The rate of age-related macular degeneration, a major cause of vision loss in the United States, has decreased in the last 15 years, a new study finds.
Researchers analyzed data from 7,081 people, aged 40 and older, who took part in the 2005 to 2008 National Health and Nutrition Examination Survey (NHANES). The participants were assessed for signs of age-related macular degeneration (AMD), and about 6.5% were found to have the disease.
The 1988 to 1994 NHANES found that the rate of AMD among Americans aged 40 and older was 9.4%, according to the study published in Archives of Ophthalmology.
This finding has important implications for public health, said Ronald Klein, MD, MPH, of the University of Wisconsin School of Medicine and Public Health, and colleagues.
The most recent data also showed that blacks aged 60 and older had a lower rate of AMD than whites in the same age group, and that the rate of late (more advanced) AMD among all the participants was 0.8%.
"These [new] estimates are consistent with a decreasing incidence of AMD reported in another population-based study and have important public health implications, the researchers wrote in a journal news release.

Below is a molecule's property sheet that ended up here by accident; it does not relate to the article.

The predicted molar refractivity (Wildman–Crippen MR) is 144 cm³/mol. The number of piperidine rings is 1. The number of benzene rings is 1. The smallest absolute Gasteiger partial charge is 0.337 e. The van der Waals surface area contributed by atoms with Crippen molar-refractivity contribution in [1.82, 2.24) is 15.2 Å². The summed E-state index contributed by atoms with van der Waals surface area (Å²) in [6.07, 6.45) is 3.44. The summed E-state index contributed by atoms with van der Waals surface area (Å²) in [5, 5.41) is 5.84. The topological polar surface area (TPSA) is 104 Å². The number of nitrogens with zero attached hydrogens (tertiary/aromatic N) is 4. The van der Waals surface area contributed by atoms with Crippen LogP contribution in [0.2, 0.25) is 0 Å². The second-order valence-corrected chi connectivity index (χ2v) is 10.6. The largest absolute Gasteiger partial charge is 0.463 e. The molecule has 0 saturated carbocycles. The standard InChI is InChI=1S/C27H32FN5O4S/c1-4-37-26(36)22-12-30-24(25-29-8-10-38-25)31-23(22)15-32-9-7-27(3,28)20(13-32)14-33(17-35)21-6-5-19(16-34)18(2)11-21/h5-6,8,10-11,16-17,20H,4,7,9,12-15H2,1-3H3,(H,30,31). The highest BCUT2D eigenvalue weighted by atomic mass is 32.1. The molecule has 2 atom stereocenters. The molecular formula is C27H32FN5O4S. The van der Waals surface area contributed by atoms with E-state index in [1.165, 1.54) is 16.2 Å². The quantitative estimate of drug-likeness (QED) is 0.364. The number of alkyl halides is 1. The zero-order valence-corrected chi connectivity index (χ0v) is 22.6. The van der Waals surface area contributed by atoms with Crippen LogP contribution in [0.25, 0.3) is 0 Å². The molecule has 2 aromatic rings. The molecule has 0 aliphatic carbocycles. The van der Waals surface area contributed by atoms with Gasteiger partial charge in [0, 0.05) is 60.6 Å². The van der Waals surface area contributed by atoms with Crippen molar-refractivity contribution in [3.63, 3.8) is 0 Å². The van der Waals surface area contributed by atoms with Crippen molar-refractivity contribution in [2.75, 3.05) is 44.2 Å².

"The decreasing prevalence of AMD may reflect recent change in the frequency of smoking and other exposures such as diet, physical activity and blood pressure associated with AMD." they suggested. It remains to be seen whether public health programs designed to increase awareness of the risk factors for AMD will result in further decline of the prevalence of the disease in the population.
Diet and Lifestyle May Reduce Risk for Eye Disease
Age-related macular degeneration is the A leading cause of blindness in the United States and many European countries. The neovascular or "wet" form of the disease is responsible for 90% of cases of severe vision loss.
Cigarette smoking, sun exposure, high blood pressure and high cholesterol are thought to increase a person's risk of macular degeneration. In addition, says the Macular Degeneration Network, certain dietary staples can reduce your risk.
Antioxidant-rich foods such as kale, spinach, celery, broccoli, green beans, peas and peppers can help prevent the condition and the onset of its symptoms. Dietary supplements of vitamins C, E, beta-carotene and zinc can also help protect the retina from macular degeneration.